Here, she explains how the project came together and some of the key design elements she used to design it.
“Every designer knows that it’s much easier to create a lovely living room from scratch, choosing each separate piece with a careful eye, rather than crafting a room already filled with much-loved family pieces coupled with new, designer choices. It’s easier, but the spirit of the family and a little of the room’s soul is lost when a room is filled with everything new. That’s why I enjoy using family pieces, when possible, in furnishing a living room.
This living room of an Eastover family works cleverly in several ways. First, it’s a welcoming, cozy place for the family to curl up, reading, talking, and playing. Second, it’s a charming place to entertain, with prized pieces by prominent glassmaker Duncan McLellan and potter Ben Owen, among others. At the core of the room is the hearth, which features a 1965 oil painting done by the homeowner’s father; a striking piece which incorporates deep blue green, earthy tones of cream, gray, brick red, sandy brown and a delicious, Mediterranean orange. These tones pull together the otherwise disparate color elements of the room, including the sandy brown sofa and its homemade red quilt, the beautifully faded childhood trunk from my client (now serving as a coffee table), the blues and greens of a rustic ‘cloud’ garden stool and the gray sheepskin in the spaniel’s basket by the fireplace.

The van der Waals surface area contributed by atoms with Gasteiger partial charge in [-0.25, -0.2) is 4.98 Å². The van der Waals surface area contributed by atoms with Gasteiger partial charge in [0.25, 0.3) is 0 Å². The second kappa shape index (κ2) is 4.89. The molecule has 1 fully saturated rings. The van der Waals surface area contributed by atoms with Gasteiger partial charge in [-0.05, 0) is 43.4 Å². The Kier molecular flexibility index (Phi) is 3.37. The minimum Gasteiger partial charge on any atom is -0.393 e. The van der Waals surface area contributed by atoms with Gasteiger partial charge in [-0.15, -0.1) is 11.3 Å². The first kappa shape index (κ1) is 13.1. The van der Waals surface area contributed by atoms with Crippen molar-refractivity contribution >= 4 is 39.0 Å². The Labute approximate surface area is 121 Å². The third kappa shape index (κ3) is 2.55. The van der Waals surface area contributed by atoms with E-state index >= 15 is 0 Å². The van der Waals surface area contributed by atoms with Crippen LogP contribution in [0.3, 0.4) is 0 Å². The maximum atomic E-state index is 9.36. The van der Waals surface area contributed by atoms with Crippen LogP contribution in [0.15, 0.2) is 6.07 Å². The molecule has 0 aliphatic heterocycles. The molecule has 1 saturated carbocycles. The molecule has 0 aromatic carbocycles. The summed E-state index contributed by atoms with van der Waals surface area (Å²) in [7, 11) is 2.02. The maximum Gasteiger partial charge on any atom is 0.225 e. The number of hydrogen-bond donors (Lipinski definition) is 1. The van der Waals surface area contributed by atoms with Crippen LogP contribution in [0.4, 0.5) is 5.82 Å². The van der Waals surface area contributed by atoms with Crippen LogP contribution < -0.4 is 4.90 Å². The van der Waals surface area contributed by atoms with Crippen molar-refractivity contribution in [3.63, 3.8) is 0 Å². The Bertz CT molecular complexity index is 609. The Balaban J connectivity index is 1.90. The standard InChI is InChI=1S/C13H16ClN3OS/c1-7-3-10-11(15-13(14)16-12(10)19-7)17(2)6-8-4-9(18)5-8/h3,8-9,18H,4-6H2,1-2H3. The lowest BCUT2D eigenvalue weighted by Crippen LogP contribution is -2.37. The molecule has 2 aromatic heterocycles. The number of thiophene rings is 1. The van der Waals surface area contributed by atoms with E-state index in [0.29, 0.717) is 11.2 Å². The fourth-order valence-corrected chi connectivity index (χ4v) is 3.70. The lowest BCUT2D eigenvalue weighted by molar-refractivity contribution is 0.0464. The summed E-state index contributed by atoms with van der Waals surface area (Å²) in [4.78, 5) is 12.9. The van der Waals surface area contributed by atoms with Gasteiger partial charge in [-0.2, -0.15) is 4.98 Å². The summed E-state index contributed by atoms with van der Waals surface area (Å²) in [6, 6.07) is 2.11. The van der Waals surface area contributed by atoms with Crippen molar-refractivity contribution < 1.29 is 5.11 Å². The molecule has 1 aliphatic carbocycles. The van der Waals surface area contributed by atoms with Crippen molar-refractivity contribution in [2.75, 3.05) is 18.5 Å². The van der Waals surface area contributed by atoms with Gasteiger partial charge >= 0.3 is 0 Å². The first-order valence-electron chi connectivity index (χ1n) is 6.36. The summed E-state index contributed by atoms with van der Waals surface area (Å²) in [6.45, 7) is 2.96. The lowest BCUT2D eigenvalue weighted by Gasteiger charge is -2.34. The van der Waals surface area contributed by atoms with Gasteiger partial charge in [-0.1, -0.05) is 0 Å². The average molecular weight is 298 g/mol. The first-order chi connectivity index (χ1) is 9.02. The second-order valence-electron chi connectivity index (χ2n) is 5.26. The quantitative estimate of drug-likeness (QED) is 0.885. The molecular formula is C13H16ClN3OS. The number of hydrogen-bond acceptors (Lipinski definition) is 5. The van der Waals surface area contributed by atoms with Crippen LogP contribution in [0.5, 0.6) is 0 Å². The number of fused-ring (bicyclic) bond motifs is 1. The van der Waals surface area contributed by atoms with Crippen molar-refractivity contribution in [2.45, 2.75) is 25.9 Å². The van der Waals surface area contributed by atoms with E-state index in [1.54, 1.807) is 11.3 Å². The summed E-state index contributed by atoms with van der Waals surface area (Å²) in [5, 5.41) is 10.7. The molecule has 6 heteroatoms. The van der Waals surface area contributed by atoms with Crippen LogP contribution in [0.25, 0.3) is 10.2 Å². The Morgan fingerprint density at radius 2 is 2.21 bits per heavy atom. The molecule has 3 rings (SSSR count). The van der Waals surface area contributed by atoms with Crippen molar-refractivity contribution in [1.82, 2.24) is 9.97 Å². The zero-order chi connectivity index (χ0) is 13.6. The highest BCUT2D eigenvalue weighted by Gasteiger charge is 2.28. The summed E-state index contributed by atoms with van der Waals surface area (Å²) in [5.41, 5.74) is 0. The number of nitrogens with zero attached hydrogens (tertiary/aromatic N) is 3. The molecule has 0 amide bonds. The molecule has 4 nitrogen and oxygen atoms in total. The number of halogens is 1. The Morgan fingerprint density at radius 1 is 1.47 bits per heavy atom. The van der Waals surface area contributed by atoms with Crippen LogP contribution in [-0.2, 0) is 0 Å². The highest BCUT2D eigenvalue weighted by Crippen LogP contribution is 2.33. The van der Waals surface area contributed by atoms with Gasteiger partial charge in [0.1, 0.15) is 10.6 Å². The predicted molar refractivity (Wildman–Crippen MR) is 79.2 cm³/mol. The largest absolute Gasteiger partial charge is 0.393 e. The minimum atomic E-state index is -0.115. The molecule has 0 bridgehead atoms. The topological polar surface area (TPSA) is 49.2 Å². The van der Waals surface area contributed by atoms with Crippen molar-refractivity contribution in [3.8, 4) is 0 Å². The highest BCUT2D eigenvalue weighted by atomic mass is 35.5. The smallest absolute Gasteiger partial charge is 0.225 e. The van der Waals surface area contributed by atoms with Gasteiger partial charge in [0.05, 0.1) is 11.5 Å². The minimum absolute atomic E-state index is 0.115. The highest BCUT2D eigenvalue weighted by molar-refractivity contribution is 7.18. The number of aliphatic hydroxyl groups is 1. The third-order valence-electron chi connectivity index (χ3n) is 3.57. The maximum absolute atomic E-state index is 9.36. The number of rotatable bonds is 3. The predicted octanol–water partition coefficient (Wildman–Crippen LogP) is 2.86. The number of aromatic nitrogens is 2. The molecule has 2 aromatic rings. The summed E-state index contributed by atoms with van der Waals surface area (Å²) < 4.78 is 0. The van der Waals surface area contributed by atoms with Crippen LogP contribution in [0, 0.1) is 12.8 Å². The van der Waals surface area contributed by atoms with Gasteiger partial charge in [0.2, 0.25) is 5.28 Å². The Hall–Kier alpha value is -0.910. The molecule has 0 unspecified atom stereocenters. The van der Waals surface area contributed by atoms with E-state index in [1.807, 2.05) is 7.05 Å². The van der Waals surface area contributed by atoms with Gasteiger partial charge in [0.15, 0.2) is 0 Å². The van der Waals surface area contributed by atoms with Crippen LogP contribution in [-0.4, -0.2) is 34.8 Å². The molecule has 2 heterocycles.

The antique carpet and drapes reinforce the warmth and welcome in the room, while the silvery cigar table and the mercury glass and hammered silver lamps provide a cool, modern counterpoint. At every turn, there’s a reminder of family – the father’s bronzed baby shoes are perched on top of a small stack of the mother’s Beatrix Potter books, reminding children that parents were small once too. A stash of legos is found in pottery bowls stacked in a family wagon from long ago, which now serves handily as a side table.
Easily repeating elements, I brought in a weathered gray mirror from Vagabond Vintage to echo the color of the 1940s marble of the fireplace and reinforce the circle elements found in the drapery and vibrant McClellan bowl. Built-in shelves, original to the house, give each piece its own space. It’s truly special to capture and celebrate the family’s spirit using evocative things next to new, and providing a warm and welcoming living room for the family that lives there.”
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